Do I Have A Malpractice Case Against A Cardiologist?

Cardiologists are doctors who have specialized training and skill in finding, treating and preventing diseases of the heart and blood vessels. Because they treat such a vital part of a healthy functioning body if they do commit negligence or malpractice while treating you or a loved one it can mean dire consequences for your entire family.

What Are The Most Common Malpractice Claims Against Cardiologists?

A common claim you may have against a cardiologist is not identifying that you are at risk for a future heart attack and giving you the proper treatment to avoid that heart attack.

Factors that put you at a risk for a heart attack are age (men over the age of 45 and women over the age of 55), a history of tobacco use (e.g. smoking history), high blood pressure which can damage the arteries that feed your heart, high levels of “bad” cholesterol (known as low-density lipoprotein or LPL) which can narrow the arteries leading to your heart, obesity, being diabetic, having a family history of a heart attack, or having an autoimmune condition (when your immune system attacks healthy cells in your body by mistake).

What Kind Of Risk Factors Could Lead To Heart Conditions?

If you or a family member have multiple risk factors and symptoms such as ongoing chest pain, shortness of breath, or an abnormal EKG (and not comparing your EKG results to past EKG results if they are available), you could be a ticking time bomb for a heart attack down the road.

Such symptoms and risk factors could require you to be admitted to a hospital for further cardiac workup rather than, for example, follow up in a month’s time to see how your symptoms are persisting.

There could be scenarios where you are suffering from an active heart attack which your cardiologist misses. These symptoms include pressure, pain, or tightness in your chest or arms that may spread to your neck, jaw or back, nausea, indigestion, heartburn, shortness of breath, cold sweat, fatigue, and lightheadedness. Your medical history and risk factors for suffering a heart attack should also be taken into account when you are suffering these symptoms.

Negligence in these scenarios could involve not doing further testing to rule out a heart attack or not sending you to a hospital for immediate emergency treatment. However, as we have stated in another blog when treating for symptoms of an active heart attack you are more likely being
treated by a critical care physician in the emergency room. However, there could be fault on the part of your cardiologist or his practice if you or a loved one called the cardiologist’s practice when experiencing these symptoms, and were advised no emergent treatment was necessary.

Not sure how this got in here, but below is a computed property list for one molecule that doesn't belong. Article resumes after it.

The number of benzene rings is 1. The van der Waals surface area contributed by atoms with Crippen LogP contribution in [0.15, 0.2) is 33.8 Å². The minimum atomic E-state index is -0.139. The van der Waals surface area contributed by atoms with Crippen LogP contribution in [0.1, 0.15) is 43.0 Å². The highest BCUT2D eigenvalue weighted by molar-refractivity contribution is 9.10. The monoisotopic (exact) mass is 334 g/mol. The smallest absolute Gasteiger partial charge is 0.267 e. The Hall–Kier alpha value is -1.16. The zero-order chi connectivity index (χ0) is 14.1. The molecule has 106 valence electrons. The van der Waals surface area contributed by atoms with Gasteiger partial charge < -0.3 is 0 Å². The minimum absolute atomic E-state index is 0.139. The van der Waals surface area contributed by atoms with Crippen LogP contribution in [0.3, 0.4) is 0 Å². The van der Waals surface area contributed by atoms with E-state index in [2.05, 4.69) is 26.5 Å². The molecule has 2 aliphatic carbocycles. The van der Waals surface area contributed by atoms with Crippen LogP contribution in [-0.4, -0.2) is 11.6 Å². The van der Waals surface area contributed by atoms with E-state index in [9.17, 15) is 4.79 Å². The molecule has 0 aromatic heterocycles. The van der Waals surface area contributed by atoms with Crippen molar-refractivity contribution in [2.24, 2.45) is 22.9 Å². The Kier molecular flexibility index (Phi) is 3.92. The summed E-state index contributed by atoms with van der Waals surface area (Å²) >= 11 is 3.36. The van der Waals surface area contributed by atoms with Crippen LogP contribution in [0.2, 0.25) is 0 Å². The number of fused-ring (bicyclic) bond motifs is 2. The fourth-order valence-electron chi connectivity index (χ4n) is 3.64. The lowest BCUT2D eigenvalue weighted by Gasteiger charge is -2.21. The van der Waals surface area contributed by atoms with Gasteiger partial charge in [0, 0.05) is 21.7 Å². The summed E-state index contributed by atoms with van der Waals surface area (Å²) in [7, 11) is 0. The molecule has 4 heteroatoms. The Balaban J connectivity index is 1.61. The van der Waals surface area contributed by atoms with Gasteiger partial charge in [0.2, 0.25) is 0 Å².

Cardiologists can also manage medication to treat issues with your heart, blood pressure, and blood vessels, and could be negligent for mismanagement of this medication. A common condition that a cardiologist manages is atrial fibrillation – an irregular, rapid heart rate that can
increase a person’s risk of a stroke 5 times. Atrial fibrillation can cause a stroke because this rapid, chaotic beating of the heart may cause blood to pool in your heart and result in a clot forming. This blood clot can break off (this is called an embolus) and travel to, and block off, an artery leading to your brain. This will block off the blood flow to your brain – which allows oxygen and nutrients to reach it – and will result in a stroke as brain cells die off.

A cardiologist managing a patient’s atrial fibrillation must be familiar with the scoring systems used to determine whether you are at high risk for a stroke. These include the CHADS2 scoring system (Congestive heart failure, Hypertension, Age 75 +, Diabetes, prior Stroke) which is a standard test used when evaluating stroke risk in afib patients. One point is given for every category except for prior stroke which is given a score of 2. Besides the CHADS2 score, there is an updated scoring system called the CHA₂DS₂-VASc Score (Congestive Heart Failure, Hypertension, Age 65 – 74, Age 75 +, diabetes, prior stroke, vascular disease, and sex) which takes into account more risk factors in determining your stroke risk.

Depending on your score you may be required to be on blood thinners to prevent the formation of blood clots that can result from atrial fibrillation. Likewise, if you are on blood thinners for any reason a cardiologist must be aware of factors that would make you at risk for internal bleeding while on them.

The Thistle Law Firm is experienced at handling malpractice claims against cardiologists. If you or a loved one was harmed as a result of poor care from a cardiologist and you believe there was negligence involved, the attorneys at the Thistle Law Firm are here to take your call and answer your questions at 215-525-6824.

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